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College of Food, Agricultural, and Environmental Sciences


Early Appearance of Twospotted Spider Mites Could Damage Ohio Soybean Crops

June 18, 2012

WOOSTER, Ohio – The early and prolonged period of dry, hot days Ohio has experienced so far this spring is causing an early appearance of the twospotted spider mite, a dangerous pest that can cause severe damage to soybean crops, including the death of the entire plant, an Ohio State University Extension entomologist said.

Some growers have already reported finding twospotted spider mites on soybeans, which have the potential to cause yield loss for soybean crops, said Ron Hammond, who also has an appointment with the Ohio Agricultural Research and Development Center.

In fact, the concern about these pests, which are appearing in crops at least a month and a half earlier than normal, is so strong that growers are being cautioned to scout their fields and take action if they see evidence of twospotted spider mites in their fields, he said.

“Twospotted spider mites have the potential to cause more yield loss than any other insect,” Hammond said. “The damage caused by the mites is severe enough to kill the entire plant.

“Growers who have a bad infestation will not see any yield from the affected area. While it doesn’t happen very often, in those areas where it does, the effects are devastating.”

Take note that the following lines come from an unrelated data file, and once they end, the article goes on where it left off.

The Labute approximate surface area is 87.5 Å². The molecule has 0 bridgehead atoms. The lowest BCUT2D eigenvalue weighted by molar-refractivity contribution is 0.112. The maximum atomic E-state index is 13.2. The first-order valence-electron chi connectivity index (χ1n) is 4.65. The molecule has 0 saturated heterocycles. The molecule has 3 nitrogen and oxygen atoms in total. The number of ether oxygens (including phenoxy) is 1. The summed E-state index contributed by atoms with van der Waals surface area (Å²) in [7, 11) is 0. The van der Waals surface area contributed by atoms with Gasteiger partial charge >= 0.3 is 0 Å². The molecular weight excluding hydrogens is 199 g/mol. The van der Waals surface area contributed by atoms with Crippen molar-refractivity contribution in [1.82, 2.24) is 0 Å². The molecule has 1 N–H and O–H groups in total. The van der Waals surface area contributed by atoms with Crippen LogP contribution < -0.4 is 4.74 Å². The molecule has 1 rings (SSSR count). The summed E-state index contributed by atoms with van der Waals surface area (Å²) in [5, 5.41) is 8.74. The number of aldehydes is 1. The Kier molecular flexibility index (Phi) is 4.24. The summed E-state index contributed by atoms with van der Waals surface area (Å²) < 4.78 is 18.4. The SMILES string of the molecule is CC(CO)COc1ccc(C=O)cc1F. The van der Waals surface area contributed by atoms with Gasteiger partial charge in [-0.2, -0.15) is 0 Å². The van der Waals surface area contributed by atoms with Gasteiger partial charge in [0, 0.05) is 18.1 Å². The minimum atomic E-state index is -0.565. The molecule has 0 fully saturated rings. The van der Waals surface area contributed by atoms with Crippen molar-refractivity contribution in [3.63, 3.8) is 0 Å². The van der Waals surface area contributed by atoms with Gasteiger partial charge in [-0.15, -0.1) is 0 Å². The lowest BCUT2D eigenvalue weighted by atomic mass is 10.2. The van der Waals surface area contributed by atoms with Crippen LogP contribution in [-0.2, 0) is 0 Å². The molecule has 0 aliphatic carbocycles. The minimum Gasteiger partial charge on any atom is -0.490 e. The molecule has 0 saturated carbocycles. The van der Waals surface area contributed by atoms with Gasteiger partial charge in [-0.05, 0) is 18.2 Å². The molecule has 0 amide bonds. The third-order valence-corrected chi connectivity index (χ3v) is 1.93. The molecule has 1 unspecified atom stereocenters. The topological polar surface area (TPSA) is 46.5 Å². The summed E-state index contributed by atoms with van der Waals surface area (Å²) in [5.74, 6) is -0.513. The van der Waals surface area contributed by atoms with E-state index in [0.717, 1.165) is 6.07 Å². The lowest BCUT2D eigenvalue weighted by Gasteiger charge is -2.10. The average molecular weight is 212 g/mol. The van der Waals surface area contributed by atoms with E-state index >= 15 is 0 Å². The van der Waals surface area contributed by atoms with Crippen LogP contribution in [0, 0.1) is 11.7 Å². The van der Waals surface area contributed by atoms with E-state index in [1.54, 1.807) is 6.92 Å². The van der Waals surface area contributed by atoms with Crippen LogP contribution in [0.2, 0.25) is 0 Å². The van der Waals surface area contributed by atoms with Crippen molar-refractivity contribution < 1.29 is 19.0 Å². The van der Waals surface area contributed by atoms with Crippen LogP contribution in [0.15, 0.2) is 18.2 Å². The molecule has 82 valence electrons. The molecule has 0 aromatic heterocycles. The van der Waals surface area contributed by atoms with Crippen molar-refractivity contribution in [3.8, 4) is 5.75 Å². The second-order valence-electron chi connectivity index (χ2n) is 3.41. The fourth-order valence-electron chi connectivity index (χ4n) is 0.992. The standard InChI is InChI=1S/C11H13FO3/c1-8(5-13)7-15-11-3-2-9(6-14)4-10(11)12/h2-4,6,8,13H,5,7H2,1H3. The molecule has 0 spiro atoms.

Typically Ohio growers aren’t impacted by twospotted spider mites until late July or early August, because moisture levels in spring and early summer are usually high enough to keep the pests at bay, Hammond said. The dry, hot summer days typical of July and August are when conditions are conducive to spider mite infestations. But during that time, the spider mites are typically found only along the edges of a soybean crop and cause minimal damage, he said.

But the early hot, dry conditions and low soil moisture levels [that growers are experiencing statewide are causing the pests to appear earlier and, because soybean plants are short in height, the pests have more potential to impact entire fields instead of just the edges, Hammond said.

“If we were having normal rainfall, we wouldn’t be worried about mites right now,” he said. “In some parts of the state, soils are very dry and crops are starting to suffer.

“We’re just in the middle of June and already dealing with this situation, so the concern is what will happen in the coming weeks, considering that the weather outlook calls for continued hot, dry conditions.”

Over 50 percent of the state is experiencing moisture levels in the short to very short category for topsoil right now, according to the latest U.S. Department of Agriculture weekly crop report, said Joe Cornely, spokesman for the Ohio Farm Bureau.

“Moisture levels are declining because we’re just not getting any rain,” he said. “It’s dry in a big area of the state and not much rain is forecast for at least another week to 10 days.

“It’s dry now and going to get dryer, and that can make growers very nervous.”

Hammond said growers should begin scouting their fields for twospotted spider mites as soon as possible.

Spider mites infestations can first be noticed by yellow stippling on the upper surface of the leaves, he said. The mites themselves, which are found on the underside of the leaves, can be identified using a good hand lens. 

Growers can find more information on when they should spray for twospotted spider mites and other treatment guidelines at

At this time of year, mite infestations might be found not only on field edges, but also throughout the field,” Hammond said. “The earlier you recognize mite infestations, the quicker you can deal with them prior to economic losses.”

Tracy Turner
Ron Hammond